Working Hard but Going Nowhere

The life of appraisers is undoubtedly challenging, as we face mounting pressures from various angles. Things like acceleration of declining number of appraisers, finding good reviewers, regulatory audits, ROVs, bias claims and so on.

Though work has slowed, appraisers often feel trapped in a cycle of endless work, limiting their ability to make significant strides.

There’s an alternative way to look at it – small swings vs. fat pitches. Shift from hard work to smart work.

Shaan Puri, entrepreneur and investor, tells the story, “Ted Williams, one of the greatest baseball hitters ever. He was famous for waiting for the fat pitch. He would sort of map out the strike zone. He said, all right, all these are strikes, but you notice that when it’s dead center, I hit 400. But if I try to hit on the edge of the strike zone, I’m only hitting 230. Ted would only swing at the pitches where he’d average 400.”

Mr. Puri says the common mistake most people make is that they take a lot of small swings, like the first good job or the first good deal. They start too many projects at once, often distracted by shiny object syndrome.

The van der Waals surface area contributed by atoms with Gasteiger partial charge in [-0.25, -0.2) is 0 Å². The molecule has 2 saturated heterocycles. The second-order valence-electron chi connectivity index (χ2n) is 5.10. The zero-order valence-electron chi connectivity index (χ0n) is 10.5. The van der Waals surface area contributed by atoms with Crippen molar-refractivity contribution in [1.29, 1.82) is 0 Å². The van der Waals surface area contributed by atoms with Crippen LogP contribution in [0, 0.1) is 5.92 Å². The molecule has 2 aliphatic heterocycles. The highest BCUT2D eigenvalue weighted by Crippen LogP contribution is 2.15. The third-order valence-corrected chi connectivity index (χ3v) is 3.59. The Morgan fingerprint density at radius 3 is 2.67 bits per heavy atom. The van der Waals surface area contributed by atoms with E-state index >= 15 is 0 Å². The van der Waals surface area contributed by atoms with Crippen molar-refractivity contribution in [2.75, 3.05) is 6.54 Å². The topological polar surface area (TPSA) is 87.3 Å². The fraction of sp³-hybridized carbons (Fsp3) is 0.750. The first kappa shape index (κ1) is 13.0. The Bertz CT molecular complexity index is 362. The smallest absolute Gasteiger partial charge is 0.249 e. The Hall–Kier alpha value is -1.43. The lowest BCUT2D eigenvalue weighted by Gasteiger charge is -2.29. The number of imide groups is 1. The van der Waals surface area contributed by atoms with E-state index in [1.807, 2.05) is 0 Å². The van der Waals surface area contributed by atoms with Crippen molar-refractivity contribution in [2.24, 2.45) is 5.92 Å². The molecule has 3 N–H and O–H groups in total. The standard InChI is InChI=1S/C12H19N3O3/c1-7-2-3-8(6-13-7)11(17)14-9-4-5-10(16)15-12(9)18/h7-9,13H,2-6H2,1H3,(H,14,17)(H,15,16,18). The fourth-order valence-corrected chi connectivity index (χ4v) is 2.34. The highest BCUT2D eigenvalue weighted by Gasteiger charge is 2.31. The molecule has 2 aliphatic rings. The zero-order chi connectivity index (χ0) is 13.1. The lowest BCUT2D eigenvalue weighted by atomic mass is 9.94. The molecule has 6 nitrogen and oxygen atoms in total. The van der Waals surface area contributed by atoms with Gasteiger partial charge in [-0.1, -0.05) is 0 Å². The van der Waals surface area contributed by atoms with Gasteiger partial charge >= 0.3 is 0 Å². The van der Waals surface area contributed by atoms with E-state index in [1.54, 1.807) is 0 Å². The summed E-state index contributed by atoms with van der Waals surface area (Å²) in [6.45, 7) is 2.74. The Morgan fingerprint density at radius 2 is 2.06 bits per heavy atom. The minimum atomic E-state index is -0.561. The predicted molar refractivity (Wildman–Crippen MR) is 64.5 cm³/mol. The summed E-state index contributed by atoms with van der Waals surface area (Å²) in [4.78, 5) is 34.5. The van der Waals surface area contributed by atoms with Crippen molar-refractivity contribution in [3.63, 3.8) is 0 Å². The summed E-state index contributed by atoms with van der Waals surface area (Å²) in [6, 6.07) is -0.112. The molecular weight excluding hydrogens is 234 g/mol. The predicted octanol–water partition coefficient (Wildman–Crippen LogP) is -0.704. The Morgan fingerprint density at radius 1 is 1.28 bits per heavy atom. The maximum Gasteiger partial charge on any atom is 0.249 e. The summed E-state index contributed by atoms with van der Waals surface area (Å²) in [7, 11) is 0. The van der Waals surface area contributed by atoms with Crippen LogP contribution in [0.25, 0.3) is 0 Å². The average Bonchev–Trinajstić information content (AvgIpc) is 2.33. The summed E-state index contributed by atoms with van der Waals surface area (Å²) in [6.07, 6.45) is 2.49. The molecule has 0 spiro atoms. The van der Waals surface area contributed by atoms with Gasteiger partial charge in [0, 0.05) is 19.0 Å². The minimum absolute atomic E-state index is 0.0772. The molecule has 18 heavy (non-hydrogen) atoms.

Only focus on the fat pitches

“Warren Buffett, one of the wealthiest men in the world, one of the best investors in the world, he missed the whole internet wave. Like the last 20 years basically dominated by the tech industry. He missed it. That’s all right. He still ended up doing great. Why? Because he understands Coke and Geico.

His fat pitch was companies like that were in his zone of competence, things he understood that he was able to act on. Buffet says, unlike baseball, there’s no called strikes in investing. You can literally sit there and pass on 50 opportunities straight just waiting for your fat pitch.”

You can do anything, but you can’t do everything

What does a fat pitch look like for appraisers? It’s your strategic vision for your appraisal firm or appraisal department. Collaborate on your strategic game plan with short and long term metrics.

So once you find a good strategy, you want to execute it violently versus trying to wait for the perfect magic formula that doesn’t exist. Intensity is the strategy that makes a big difference.

You don’t have to get everything right. You just got to get one thing right to be successful.

From sweat to strategy

Make the shift from hard work to smart work. After the strategic vision is fully understood by your staff, your focus will have a far bigger impact on your trajectory than just ordering, writing and reviewing appraisals.

Small swings vs. fat pitches, you choose.

You’re at bat. Bases loaded and there’s two outs.

Wait for the fat pitch.

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